A sprain is an injury to the ligaments around a joint. Ligaments are strong, flexible fibers that hold bones together. When a ligament is stretched too far or tears, the joint will become painful and swell.

Alternative Names

Joint sprain


Sprains are caused when a joint is forced to move into an unnatural position. For example, "twisting" one's ankle causes a sprain to the ligaments around the ankle.


Symptoms of a sprain include:

First Aid

Aspirin, ibuprofen, or other pain relievers can help. DO NOT give aspirin to children.

Keep pressure off the injured area until the pain goes away. This usually takes 7-10 days for mild sprains and several weeks for severe ones. Your doctor may recommend crutches. Physical therapy will help you regain motion and strength of the injured area.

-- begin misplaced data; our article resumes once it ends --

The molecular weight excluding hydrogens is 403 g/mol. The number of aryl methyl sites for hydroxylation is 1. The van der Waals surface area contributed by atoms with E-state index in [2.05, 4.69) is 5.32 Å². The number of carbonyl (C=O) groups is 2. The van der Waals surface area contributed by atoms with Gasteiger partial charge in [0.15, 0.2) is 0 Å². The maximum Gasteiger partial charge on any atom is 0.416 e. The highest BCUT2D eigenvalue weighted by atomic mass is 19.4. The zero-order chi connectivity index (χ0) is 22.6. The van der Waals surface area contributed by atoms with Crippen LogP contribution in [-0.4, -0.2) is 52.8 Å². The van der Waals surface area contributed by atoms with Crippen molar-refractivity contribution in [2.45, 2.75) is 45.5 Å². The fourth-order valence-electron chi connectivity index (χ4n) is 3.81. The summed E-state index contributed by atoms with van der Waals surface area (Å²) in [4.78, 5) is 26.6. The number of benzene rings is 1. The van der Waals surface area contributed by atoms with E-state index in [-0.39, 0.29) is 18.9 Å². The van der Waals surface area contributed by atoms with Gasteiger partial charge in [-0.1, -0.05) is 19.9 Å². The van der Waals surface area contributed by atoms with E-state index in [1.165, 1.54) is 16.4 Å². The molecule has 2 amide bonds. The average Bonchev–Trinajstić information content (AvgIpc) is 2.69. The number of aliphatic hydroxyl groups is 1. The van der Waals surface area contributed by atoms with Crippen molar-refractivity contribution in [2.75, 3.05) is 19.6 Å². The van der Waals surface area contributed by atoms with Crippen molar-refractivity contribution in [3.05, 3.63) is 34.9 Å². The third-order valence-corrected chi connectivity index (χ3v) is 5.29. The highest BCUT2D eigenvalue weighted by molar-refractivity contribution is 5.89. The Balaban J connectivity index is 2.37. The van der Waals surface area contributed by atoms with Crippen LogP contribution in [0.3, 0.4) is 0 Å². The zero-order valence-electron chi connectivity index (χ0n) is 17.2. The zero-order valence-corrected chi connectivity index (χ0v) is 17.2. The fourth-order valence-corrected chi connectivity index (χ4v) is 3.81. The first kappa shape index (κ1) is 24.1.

When to Contact a Medical Professional

Go to the hospital right away or call 911 if:

Call your doctor for an appointment if:


The following steps may lower your risk of a sprain:


Brinker MR, O’Connor DP, Almekinders LC, et al. Physiology of Injury to Musculoskeletal Structures: 1. Muscle and Tendon Injury. In: DeLee JC, Drez D Jr, Miller MD, eds. DeLee and Drez’s Orthopaedic Sports Medicine. 3rd ed. Philadelphia, Pa: Saunders Elsevier; 2009:chap 1, section A.

Review Date: 5/1/2011
Reviewed By: Linda J. Vorvick, MD, Medical Director, MEDEX Northwest Division of Physician Assistant Studies, University of Washington, School of Medicine. Also reviewed by David Zieve, MD, MHA, Medical Director, A.D.A.M., Inc.
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